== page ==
Several articles on my website have dealt with Florida’s redistricting process. I have highlighted the new maps the legislature approved last year, and offered my own version of what a better congressional map would look like. Florida, unlike many other states, was not able to get away with overtly gerrymandering their lines thanks to the Fair Districts Amerndments that were based in 2010. These amendments, one for the state legislative boundaries and one for the congressional boundaries, mandated that district lines, while accounting for minority populations, be compact and have no political motivation. The amendments passed overwhelmingly.
After the passage of the new districts, which were certainly more compact than previous lines, there were still many issues. Ridiculously drawn districts that packed in minority voters remained, as did other questionable appendages to districts. While the maps were much improved from the last decade, they still had issues. Soon enough, a lawsuit was filed over the congressional boundaries.
The details of the lawsuit are well document, so I will not re-hash them here. The short and sweet is that the plaintiffs argued the Republican-legislature drew districts with clear partisan intend with the aid of political consultants. Smoking guns included the deletion of emails between staff and consultants, and the fact that the congressional map was based off a map submitted by college student, who subsequently admitted at the trial that he had not drawn the map (and was therefor just a front person for the map). Everything pointed to the notion that the legislature colluded with republican consultants to draw the maps, and went through channels to communicate.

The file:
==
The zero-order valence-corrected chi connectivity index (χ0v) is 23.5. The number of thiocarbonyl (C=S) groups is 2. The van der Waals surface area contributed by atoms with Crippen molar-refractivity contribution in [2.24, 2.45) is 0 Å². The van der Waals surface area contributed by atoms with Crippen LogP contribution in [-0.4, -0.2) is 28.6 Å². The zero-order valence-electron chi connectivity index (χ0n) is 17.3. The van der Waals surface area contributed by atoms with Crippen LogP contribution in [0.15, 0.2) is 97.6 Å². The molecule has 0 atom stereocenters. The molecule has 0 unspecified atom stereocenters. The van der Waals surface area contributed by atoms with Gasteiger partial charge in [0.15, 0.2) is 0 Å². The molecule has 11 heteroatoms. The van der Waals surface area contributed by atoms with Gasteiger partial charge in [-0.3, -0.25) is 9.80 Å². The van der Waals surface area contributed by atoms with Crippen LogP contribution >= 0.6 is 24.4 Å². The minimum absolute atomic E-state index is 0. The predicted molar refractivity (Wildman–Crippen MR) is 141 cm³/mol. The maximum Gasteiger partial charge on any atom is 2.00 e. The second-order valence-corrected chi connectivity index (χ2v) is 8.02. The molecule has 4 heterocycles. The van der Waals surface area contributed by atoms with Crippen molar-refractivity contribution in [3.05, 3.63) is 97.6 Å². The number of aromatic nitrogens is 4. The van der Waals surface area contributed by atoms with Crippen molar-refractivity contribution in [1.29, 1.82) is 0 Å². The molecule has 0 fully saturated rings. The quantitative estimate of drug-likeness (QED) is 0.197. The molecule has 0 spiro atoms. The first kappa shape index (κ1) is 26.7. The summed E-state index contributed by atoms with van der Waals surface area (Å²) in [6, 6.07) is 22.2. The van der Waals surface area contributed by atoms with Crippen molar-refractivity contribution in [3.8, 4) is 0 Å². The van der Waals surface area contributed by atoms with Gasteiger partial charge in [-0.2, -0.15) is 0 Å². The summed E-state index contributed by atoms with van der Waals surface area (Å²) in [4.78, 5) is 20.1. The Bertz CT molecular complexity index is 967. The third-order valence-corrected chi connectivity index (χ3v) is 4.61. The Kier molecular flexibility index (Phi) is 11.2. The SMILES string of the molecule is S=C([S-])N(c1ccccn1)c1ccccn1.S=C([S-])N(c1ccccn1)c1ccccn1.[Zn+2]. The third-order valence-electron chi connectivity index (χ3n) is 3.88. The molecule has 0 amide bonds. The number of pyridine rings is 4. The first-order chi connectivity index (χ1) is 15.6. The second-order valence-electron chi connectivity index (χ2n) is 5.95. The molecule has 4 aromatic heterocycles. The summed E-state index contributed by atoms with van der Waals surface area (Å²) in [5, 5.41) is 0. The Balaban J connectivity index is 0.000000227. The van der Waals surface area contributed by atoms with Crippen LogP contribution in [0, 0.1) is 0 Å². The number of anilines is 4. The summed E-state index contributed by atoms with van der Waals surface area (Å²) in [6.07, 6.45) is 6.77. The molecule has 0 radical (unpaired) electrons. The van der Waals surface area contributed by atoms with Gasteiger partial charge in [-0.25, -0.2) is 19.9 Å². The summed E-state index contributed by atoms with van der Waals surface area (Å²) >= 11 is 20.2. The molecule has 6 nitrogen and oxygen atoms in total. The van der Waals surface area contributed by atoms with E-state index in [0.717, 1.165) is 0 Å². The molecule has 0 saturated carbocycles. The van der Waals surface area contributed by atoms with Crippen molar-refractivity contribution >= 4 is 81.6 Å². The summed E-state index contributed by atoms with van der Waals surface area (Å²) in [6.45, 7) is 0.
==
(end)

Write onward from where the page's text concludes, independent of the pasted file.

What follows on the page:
The ruling followed a few weeks later, the legislature had violated the Fair District Amendments. The judge berated the legislature, and specifically threw out two districts; 5 and 10. The judge ordered these districts be redrawn. The redrawing of these districts would also result in several neighboring districts being redrawn as well.
Lets look at each of these two districts. First lets look at district 5.
District 5, or some variation of it, has been around since the early 1990s. It was originally drawn by the courts to create a district that would elect an African-American. It has subsequently been altered but kept by the Republican legislature, who saw a strong benefit in packing black voters from Jacksonville to Orlando. The districts snakes down the state, hitting Jacksonville, Gainesville, and Orlando. In addition, it grabs pockets of African-Americans in Putnam and Seminole counties. The district is 52% African-American and heavily Democratic. The district has always stood as a testament to racial gerrymandering. In the guise of protecting minority voters, it packs them in and “bleaches” the other districts, making them more Republican. The judge threw this district out. In addition, during his opinion, the judge made a point to express that the VRA does not require a district that snakes from Jacksonville to Orlando. The VRA mandates minority-majority districts when the minority community is compact, as the judge points out, and the Jacksonville to Orlando district is not recognized as compact. How far this ruling will be taken regarding district 5 remains to be seen. But I feel it means it cannot go down to Orlando.